I saw the first frost of the season on the ground this morning. I also saw the bees stretching their wings outside the hives, but when I went out and checked, what I thought were bees were actually wasps — at least ten of them swooping around the entrances of both hives. I lifted off one outer cover, too, and noticed the inside of it was full of condensation.
I couldn’t do much about the wasps, but I put a screen in place of the outer cover for twenty minutes while the cover dried in the sun. I’ve seen the condensation build up over the past week. I take it as a sign that I need to prepare the hives for winter soon.
September is an eventful month for beekeeping in St. John’s, Newfoundland. Let me list the reasons why:
1) The bees get grumpy around September 1st. In the past 71 days since we’ve been keeping bees, I’ve been stung maybe 10 times, and nearly all the stings happened in September, usually just from walking too close to the hive or getting a bee stuck in my hair. (I keep my hair short now.) I’ve even had bees follow me into the house — and sting me. The bees were docile during the summer months, but they got dramatically more defensive after the nectar began to dry up in September.
2) September is the month for wasps. One or two hanging around during the summer wasn’t a big deal, but their numbers seemed to increase every few days beginning in September. (Feeding the bees sugar syrup probably attracts more wasps. For this reason, I would use internal frame feeders exclusively if I could.) I see wasps getting into the hives and fighting with the bees every day now. Sometimes the wasps are driven out right way. Other times, it’s a battle to the death. I’ve seen so many wasps getting in the hives over the past few days that I’ve reduced the entrances by half so the bees won’t have as much area to defend.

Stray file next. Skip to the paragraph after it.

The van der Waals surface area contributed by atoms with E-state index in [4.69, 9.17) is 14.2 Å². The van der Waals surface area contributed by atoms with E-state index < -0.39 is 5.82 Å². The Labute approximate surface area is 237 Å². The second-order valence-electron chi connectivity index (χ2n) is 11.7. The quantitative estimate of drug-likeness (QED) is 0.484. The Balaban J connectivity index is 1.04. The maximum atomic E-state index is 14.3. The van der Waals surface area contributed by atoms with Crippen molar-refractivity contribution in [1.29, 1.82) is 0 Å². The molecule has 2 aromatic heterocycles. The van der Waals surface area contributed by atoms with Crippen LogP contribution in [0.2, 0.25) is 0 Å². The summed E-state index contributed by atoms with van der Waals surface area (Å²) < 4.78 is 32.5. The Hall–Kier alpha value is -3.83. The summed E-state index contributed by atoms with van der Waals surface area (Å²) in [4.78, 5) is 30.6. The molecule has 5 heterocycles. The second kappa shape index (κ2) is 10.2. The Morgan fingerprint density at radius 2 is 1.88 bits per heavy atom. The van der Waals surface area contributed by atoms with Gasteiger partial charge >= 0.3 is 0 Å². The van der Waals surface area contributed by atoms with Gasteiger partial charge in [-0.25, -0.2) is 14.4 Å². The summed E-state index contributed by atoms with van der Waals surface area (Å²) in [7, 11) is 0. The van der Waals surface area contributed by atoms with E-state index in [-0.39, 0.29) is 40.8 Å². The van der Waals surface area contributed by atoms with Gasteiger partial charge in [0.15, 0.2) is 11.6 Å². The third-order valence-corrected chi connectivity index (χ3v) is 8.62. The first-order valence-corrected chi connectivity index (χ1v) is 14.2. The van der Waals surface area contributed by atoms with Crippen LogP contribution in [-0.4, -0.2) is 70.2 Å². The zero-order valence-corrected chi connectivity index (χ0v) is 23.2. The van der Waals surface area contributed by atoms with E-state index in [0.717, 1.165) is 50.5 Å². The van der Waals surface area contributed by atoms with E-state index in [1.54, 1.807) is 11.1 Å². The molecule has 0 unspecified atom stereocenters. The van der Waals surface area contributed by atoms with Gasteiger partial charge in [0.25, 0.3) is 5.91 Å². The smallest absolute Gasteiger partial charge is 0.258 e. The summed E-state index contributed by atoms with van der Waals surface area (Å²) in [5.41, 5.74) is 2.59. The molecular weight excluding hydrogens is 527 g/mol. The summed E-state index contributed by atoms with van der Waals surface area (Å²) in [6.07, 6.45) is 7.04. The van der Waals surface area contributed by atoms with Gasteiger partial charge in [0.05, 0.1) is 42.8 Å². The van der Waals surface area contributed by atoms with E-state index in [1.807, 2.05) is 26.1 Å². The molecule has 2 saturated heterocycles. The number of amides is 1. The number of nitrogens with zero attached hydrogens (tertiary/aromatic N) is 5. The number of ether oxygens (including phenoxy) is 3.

3) The bees begin to prepare for winter by kicking out the male drones around mid-September, or in the case of hives with recently introduced foundationless frames, they chew out the drone pupae and toss them. It’s gross and a bit disturbing at first, but that’s it. I assume the bees know what they’re doing.
4) September is hurricane season in Newfoundland. We seem to get hit with one big storm every September. All my vegetables take a serious beating, all the apples and leaves get knocked off the trees, and the bees are stuck in a cold, windy hive for three or four days. Then they probably get out and find half their nectar sources have disappeared. Good times.
5) The nights get cold in September. Day time highs of 25 degrees Celsius (77 F) drop down to about 12 C (54 F) by the end of the month. Overnight temperatures approach freezing at the same time, and then the first frost appears. It’s time to start preparing the bees for winter, and pronto.
I still don’t know what to do about wintering our bees. Every beekeeper seems to do something different depending on their local climate. If all goes well, I’ll post my plans for wintering our bees in a day or two. In a way, I’ll be glad when winter kicks in so I won’t have to worry about the bees until sometime in the new year when we pop open the hives and see if they’re still alive.